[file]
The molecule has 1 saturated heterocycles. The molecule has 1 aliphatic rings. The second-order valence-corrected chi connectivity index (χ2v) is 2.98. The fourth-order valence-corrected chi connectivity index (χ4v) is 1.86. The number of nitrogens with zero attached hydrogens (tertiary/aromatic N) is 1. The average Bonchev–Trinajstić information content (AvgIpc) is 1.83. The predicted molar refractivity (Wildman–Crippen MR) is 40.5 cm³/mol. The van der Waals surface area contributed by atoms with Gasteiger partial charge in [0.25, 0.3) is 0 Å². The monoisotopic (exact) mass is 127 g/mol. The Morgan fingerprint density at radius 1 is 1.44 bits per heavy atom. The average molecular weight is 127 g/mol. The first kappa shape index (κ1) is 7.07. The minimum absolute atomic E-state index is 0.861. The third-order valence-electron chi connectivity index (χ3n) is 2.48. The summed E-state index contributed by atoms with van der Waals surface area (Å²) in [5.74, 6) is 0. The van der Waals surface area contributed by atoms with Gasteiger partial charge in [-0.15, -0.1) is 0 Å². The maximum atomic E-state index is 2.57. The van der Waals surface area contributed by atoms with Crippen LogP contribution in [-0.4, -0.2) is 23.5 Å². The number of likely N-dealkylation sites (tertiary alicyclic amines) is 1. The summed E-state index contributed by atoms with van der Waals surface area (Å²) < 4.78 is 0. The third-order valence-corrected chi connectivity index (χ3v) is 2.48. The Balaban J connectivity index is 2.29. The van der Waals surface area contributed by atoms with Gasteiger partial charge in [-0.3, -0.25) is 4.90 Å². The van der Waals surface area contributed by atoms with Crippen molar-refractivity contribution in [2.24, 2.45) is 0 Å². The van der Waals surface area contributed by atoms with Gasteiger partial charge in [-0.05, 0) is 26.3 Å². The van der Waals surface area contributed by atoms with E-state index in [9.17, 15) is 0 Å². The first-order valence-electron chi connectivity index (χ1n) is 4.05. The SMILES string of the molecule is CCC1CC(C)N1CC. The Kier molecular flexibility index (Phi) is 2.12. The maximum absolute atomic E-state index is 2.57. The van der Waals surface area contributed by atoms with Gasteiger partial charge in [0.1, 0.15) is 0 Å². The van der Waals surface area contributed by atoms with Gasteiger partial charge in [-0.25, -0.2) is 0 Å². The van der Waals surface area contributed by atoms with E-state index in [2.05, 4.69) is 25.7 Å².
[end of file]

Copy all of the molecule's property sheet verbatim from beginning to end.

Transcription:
The molecule has 1 saturated heterocycles. The molecule has 1 aliphatic rings. The second-order valence-corrected chi connectivity index (χ2v) is 2.98. The fourth-order valence-corrected chi connectivity index (χ4v) is 1.86. The number of nitrogens with zero attached hydrogens (tertiary/aromatic N) is 1. The average Bonchev–Trinajstić information content (AvgIpc) is 1.83. The predicted molar refractivity (Wildman–Crippen MR) is 40.5 cm³/mol. The van der Waals surface area contributed by atoms with Gasteiger partial charge in [0.25, 0.3) is 0 Å². The monoisotopic (exact) mass is 127 g/mol. The Morgan fingerprint density at radius 1 is 1.44 bits per heavy atom. The average molecular weight is 127 g/mol. The first kappa shape index (κ1) is 7.07. The minimum absolute atomic E-state index is 0.861. The third-order valence-electron chi connectivity index (χ3n) is 2.48. The summed E-state index contributed by atoms with van der Waals surface area (Å²) in [5.74, 6) is 0. The van der Waals surface area contributed by atoms with Gasteiger partial charge in [-0.15, -0.1) is 0 Å². The maximum atomic E-state index is 2.57. The van der Waals surface area contributed by atoms with Crippen LogP contribution in [-0.4, -0.2) is 23.5 Å². The number of likely N-dealkylation sites (tertiary alicyclic amines) is 1. The summed E-state index contributed by atoms with van der Waals surface area (Å²) < 4.78 is 0. The third-order valence-corrected chi connectivity index (χ3v) is 2.48. The Balaban J connectivity index is 2.29. The van der Waals surface area contributed by atoms with Gasteiger partial charge in [-0.3, -0.25) is 4.90 Å². The van der Waals surface area contributed by atoms with Crippen molar-refractivity contribution in [2.24, 2.45) is 0 Å². The van der Waals surface area contributed by atoms with Gasteiger partial charge in [-0.05, 0) is 26.3 Å². The van der Waals surface area contributed by atoms with E-state index in [9.17, 15) is 0 Å². The first-order valence-electron chi connectivity index (χ1n) is 4.05. The SMILES string of the molecule is CCC1CC(C)N1CC. The Kier molecular flexibility index (Phi) is 2.12. The maximum absolute atomic E-state index is 2.57. The van der Waals surface area contributed by atoms with Gasteiger partial charge in [0.1, 0.15) is 0 Å². The van der Waals surface area contributed by atoms with Gasteiger partial charge in [-0.25, -0.2) is 0 Å². The van der Waals surface area contributed by atoms with E-state index in [2.05, 4.69) is 25.7 Å².